Treating children with growth factors as late as five days after they receive a bone marrow or blood stem cell transplant may result in substantial cost savings and still be as clinically beneficial as treating patients one day after transplantation. These findings are from a Nationwide Children’s Hospital study appearing in Pediatric Blood & Cancer, the first study to examine whether delayed administration in pediatrics affects engraftment time.
Autologous bone marrow transplant (ABMT) and peripheral blood stem cell transplantation (APBSCT) are procedures that restore stem cells that have been destroyed by high doses of chemotherapy or radiation therapy. Growth factors, such as G-CSF, are commonly used before transplantation to stimulate stem cells and after transplantation to decrease the amount of time that a patient’s white blood cell count is low.
Current American Society of Clinical Oncology best-practice guidelines recommend initiating G-CSF one-to-five days after high-dose chemotherapy and blood stem cell transplantation. Studies in adult patients suggest that favoring the far end of this spectrum is acceptable practice.
“The optimal timing for initiation of G-CSF is not well known,” said Amanda M. Termuhlen, MD, associate chief of Pediatric Hematology/Oncology/Blood and Marrow Transplantation at Nationwide Children’s Hospital and one of the study authors. “A number of predominately adult patient studies have been conducted to determine this timing, mostly suggesting that delayed initiation of G-CSF does not adversely affect the outcomes of transplantation.” However, no pediatric-specific data exists.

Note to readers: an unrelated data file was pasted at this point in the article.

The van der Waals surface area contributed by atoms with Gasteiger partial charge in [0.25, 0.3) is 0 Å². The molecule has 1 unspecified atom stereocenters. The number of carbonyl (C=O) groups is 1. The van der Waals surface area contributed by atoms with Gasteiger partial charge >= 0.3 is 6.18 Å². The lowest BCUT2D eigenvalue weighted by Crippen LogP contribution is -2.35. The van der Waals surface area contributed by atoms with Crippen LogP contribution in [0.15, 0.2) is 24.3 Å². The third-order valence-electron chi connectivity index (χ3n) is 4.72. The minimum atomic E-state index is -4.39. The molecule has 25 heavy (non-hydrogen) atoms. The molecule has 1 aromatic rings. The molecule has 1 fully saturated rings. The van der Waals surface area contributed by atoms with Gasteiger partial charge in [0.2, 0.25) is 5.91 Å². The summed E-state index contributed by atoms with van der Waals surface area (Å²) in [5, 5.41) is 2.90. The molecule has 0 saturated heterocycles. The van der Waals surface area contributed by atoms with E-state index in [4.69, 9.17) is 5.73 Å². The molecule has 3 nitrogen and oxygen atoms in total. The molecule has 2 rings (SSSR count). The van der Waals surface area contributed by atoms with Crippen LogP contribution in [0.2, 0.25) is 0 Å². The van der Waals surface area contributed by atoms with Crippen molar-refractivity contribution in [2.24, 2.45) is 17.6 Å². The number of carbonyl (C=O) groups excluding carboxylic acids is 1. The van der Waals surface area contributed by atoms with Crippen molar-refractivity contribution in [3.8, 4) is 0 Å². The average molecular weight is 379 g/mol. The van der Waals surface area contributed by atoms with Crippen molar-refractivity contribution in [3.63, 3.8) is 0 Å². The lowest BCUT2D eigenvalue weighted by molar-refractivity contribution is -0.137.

Faculty from Nationwide Children’s and The Ohio State University analyzed the outcomes of 65 children who underwent APBSCT and high-dose chemotherapy at Nationwide Children’s for treatment of a hematological cancer or solid tumor during a 13-year period. They then compared the effect early administration (one day after transplant) and delayed administration (five days after transplant) of G-CSF had on “time to neutrophil engraftment,” the amount of time it takes for the donated cells to grow and make new blood cells.
Results were similar to those achieved in adult studies. “It seems that administration of G-CSF one day post-transplantation may have very little benefit on time to neutrophil engraftment,” said Dr. Termuhlen. “Our study demonstrated that a five-day delay in G-CSF administration did not affect time to neutrophil engraftment and the number of blood stream infections was not different between the groups.” Delayed treatment also required less use of G-CSF, resulting in a $1,185 to $1,896 cost savings per patient.
Although this study is limited by its retrospective nature, Dr. Termuhlen says their findings confirm that there is no clinical benefit to starting G-CSF 24 hours post-transplant in children.
Pai V, Fernandez SA, Laudick M, Rosselet R, Termuhlen A. Delayed administration of filgrastim (G-CSF) following autologous peripheral blood stem cell transplantation (APBSCT) in pediatric patients does not change time to neutrophil engraftment and reduces use of G-CSF. Pediatr Blood Cancer. 2010 May;54(5):728-33.